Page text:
EU Data Rules Worse Than SOPA?European Union's proposed "right to be forgotten" data privacy rule threatens free speech and online business, critics argue.
Last week, the European Commission (EC) released a draft revision of its 1995 data protection rules for the stated purpose of strengthening online privacy rights and Europe's digital economy. But the rules threaten the viability of data-driven businesses, from Google to credit bureaus, critics contend.
The EC says that a single streamlined set of rules will save businesses billions in administrative work. The rules require: notification of national data authorities as soon as possible following a serious data breach; explicit rather than assumed consent for data collection; easier consumer access to data and easier transfer of that data to other providers; and support for a "right to be forgotten," which gives consumers the option under some circumstances to have their data deleted from third-party service providers.
The fine for violating these European Union (EU) data rules is substantial: up to 1 million Euros or up to 2% of global annual revenue. Under this regime, Google's collection of Wi-Fi network data through its Street View cars, disclosed in 2010, could have cost the company $586 million, had the EU chosen to punish the company to the full extent of the law.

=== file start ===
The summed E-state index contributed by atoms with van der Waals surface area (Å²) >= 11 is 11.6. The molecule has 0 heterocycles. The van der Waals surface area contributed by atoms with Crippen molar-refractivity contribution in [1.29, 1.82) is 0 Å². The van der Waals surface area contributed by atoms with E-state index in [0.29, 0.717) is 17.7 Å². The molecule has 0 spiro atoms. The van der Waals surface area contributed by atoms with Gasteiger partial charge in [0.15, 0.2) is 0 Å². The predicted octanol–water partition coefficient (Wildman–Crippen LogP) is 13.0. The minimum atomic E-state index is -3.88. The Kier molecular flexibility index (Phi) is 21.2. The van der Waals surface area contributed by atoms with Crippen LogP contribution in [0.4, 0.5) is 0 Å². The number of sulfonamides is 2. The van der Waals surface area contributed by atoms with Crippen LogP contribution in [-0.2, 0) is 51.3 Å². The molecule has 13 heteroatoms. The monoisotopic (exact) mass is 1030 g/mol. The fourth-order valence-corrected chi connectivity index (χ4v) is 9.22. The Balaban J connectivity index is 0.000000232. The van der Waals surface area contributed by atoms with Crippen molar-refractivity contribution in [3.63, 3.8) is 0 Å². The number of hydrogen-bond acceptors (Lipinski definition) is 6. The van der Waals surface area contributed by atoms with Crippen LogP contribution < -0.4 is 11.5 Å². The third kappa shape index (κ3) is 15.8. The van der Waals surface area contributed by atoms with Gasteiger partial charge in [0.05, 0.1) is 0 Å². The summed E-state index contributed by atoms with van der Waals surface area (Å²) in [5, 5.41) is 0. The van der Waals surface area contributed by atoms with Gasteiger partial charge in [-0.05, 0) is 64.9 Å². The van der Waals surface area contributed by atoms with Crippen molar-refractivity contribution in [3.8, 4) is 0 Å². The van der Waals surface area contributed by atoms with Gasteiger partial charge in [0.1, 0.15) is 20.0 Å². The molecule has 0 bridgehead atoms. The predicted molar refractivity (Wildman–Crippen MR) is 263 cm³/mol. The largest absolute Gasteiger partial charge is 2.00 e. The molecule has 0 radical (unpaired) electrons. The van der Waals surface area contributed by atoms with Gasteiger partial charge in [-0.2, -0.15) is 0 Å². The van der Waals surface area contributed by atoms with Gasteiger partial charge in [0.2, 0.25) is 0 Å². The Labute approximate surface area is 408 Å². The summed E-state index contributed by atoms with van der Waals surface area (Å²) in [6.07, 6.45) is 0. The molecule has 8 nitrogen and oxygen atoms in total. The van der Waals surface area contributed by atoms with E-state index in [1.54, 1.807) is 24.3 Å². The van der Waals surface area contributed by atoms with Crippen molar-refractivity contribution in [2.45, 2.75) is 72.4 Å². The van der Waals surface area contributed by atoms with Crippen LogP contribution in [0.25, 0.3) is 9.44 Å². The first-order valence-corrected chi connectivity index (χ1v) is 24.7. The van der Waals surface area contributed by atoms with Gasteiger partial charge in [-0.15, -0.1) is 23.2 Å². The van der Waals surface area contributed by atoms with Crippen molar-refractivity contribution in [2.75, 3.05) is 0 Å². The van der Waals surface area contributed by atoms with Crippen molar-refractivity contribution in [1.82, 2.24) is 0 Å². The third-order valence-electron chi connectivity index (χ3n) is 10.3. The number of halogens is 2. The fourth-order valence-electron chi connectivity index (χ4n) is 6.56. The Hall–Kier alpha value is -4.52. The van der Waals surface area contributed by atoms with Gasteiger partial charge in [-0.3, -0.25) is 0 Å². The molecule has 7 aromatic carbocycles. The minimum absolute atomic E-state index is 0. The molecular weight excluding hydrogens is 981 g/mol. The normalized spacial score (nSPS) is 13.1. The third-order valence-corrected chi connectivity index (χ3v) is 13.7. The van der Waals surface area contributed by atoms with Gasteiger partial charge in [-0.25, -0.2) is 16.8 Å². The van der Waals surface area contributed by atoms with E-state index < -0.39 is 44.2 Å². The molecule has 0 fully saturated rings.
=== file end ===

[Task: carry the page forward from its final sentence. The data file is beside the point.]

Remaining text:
[ Sometimes data protection means less privacy. Read Stolen iPhone Saved By iCloud. ]
Google helped lead the protest against SOPA and PIPA, U.S. legislation that would have harmed the Internet and forced Internet companies to protect content companies. The EU data rules don't threaten the flow of information in the same way. Rather, they threaten the existence of information online, through rules like Article 17, the "right to be forgotten and to erasure," and Article 20, which forbids the exclusive use of automated data processing for determining, among other things, creditworthiness or work performance.
Try to imagine an information economy starved of information. The concept clearly has potential problems.
"Article 17 will give EU residents an unprecedented inalienable right to control and delete facts that were once voluntarily communicated by the subject," explained Jane Yakowitz, visiting assistant professor of Brooklyn Law School, in an online post.
EU justice commissioner Viviane Reding described that right thus in a statement last week: "If an individual no longer wants his personal data to be processed or stored by a data controller, and if there is no legitimate reason for keeping it, the data should be removed from their system."
Article 17 has some limits. The proposed rules recognize that people can't have the right to erase history, hinder free expression, harm public health, or impede scientific research with their desire to delete their data.
But Yakowitz argues the limits are undermined by restrictive wording and draconian fines.
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